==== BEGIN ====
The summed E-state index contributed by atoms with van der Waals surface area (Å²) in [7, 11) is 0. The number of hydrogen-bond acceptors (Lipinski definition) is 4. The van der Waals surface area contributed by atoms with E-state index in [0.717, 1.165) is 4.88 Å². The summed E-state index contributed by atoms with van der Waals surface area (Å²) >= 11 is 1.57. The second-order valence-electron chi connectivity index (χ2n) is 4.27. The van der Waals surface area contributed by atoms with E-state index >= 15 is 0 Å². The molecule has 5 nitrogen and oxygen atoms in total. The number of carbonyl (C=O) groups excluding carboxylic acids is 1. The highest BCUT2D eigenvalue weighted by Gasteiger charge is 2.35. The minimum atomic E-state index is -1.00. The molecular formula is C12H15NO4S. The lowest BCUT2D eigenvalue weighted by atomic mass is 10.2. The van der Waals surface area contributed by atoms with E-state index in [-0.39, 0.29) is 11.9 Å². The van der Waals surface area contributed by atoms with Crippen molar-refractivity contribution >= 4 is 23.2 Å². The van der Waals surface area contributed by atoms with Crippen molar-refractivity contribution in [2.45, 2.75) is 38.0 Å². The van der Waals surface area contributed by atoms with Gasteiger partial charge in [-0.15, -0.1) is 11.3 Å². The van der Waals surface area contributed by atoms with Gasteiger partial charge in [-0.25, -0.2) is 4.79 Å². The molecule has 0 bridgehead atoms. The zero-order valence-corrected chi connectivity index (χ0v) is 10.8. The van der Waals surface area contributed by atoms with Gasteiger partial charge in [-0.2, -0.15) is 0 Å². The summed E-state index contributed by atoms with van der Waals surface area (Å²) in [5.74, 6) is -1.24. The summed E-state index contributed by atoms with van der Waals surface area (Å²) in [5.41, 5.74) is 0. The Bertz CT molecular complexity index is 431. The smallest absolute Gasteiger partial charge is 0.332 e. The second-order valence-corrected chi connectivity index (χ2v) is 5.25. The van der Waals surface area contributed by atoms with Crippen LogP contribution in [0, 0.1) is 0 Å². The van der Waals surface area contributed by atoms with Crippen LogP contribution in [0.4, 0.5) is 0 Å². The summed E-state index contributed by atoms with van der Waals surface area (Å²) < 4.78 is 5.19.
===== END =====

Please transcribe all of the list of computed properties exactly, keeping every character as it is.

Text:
The summed E-state index contributed by atoms with van der Waals surface area (Å²) in [7, 11) is 0. The number of hydrogen-bond acceptors (Lipinski definition) is 4. The van der Waals surface area contributed by atoms with E-state index in [0.717, 1.165) is 4.88 Å². The summed E-state index contributed by atoms with van der Waals surface area (Å²) >= 11 is 1.57. The second-order valence-electron chi connectivity index (χ2n) is 4.27. The van der Waals surface area contributed by atoms with E-state index >= 15 is 0 Å². The molecule has 5 nitrogen and oxygen atoms in total. The number of carbonyl (C=O) groups excluding carboxylic acids is 1. The highest BCUT2D eigenvalue weighted by Gasteiger charge is 2.35. The minimum atomic E-state index is -1.00. The molecular formula is C12H15NO4S. The lowest BCUT2D eigenvalue weighted by atomic mass is 10.2. The van der Waals surface area contributed by atoms with E-state index in [-0.39, 0.29) is 11.9 Å². The van der Waals surface area contributed by atoms with Crippen molar-refractivity contribution >= 4 is 23.2 Å². The van der Waals surface area contributed by atoms with Crippen molar-refractivity contribution in [2.45, 2.75) is 38.0 Å². The van der Waals surface area contributed by atoms with Gasteiger partial charge in [-0.15, -0.1) is 11.3 Å². The van der Waals surface area contributed by atoms with Gasteiger partial charge in [-0.25, -0.2) is 4.79 Å². The molecule has 0 bridgehead atoms. The zero-order valence-corrected chi connectivity index (χ0v) is 10.8. The van der Waals surface area contributed by atoms with Gasteiger partial charge in [-0.2, -0.15) is 0 Å². The summed E-state index contributed by atoms with van der Waals surface area (Å²) in [5.74, 6) is -1.24. The summed E-state index contributed by atoms with van der Waals surface area (Å²) in [5.41, 5.74) is 0. The Bertz CT molecular complexity index is 431. The smallest absolute Gasteiger partial charge is 0.332 e. The second-order valence-corrected chi connectivity index (χ2v) is 5.25. The van der Waals surface area contributed by atoms with Crippen LogP contribution in [0, 0.1) is 0 Å². The van der Waals surface area contributed by atoms with Crippen LogP contribution in [0.4, 0.5) is 0 Å². The summed E-state index contributed by atoms with van der Waals surface area (Å²) < 4.78 is 5.19.